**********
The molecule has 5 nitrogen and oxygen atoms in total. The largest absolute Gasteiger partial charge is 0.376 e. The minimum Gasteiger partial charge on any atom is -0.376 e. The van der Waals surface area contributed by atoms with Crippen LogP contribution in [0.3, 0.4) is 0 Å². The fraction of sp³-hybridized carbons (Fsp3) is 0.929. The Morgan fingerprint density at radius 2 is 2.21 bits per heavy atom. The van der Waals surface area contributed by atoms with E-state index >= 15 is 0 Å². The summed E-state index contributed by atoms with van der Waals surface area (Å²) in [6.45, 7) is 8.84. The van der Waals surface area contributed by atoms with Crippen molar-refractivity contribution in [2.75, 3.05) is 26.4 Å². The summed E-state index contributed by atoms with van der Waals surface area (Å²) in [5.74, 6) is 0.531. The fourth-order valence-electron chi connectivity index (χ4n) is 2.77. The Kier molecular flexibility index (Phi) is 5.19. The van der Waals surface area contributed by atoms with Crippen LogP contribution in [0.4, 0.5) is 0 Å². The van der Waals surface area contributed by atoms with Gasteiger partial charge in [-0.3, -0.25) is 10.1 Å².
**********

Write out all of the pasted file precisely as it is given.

The molecule has 5 nitrogen and oxygen atoms in total. The largest absolute Gasteiger partial charge is 0.376 e. The minimum Gasteiger partial charge on any atom is -0.376 e. The van der Waals surface area contributed by atoms with Crippen LogP contribution in [0.3, 0.4) is 0 Å². The fraction of sp³-hybridized carbons (Fsp3) is 0.929. The Morgan fingerprint density at radius 2 is 2.21 bits per heavy atom. The van der Waals surface area contributed by atoms with E-state index >= 15 is 0 Å². The summed E-state index contributed by atoms with van der Waals surface area (Å²) in [6.45, 7) is 8.84. The van der Waals surface area contributed by atoms with Crippen molar-refractivity contribution in [2.75, 3.05) is 26.4 Å². The summed E-state index contributed by atoms with van der Waals surface area (Å²) in [5.74, 6) is 0.531. The fourth-order valence-electron chi connectivity index (χ4n) is 2.77. The Kier molecular flexibility index (Phi) is 5.19. The van der Waals surface area contributed by atoms with Crippen LogP contribution in [0.4, 0.5) is 0 Å². The van der Waals surface area contributed by atoms with Gasteiger partial charge in [-0.3, -0.25) is 10.1 Å².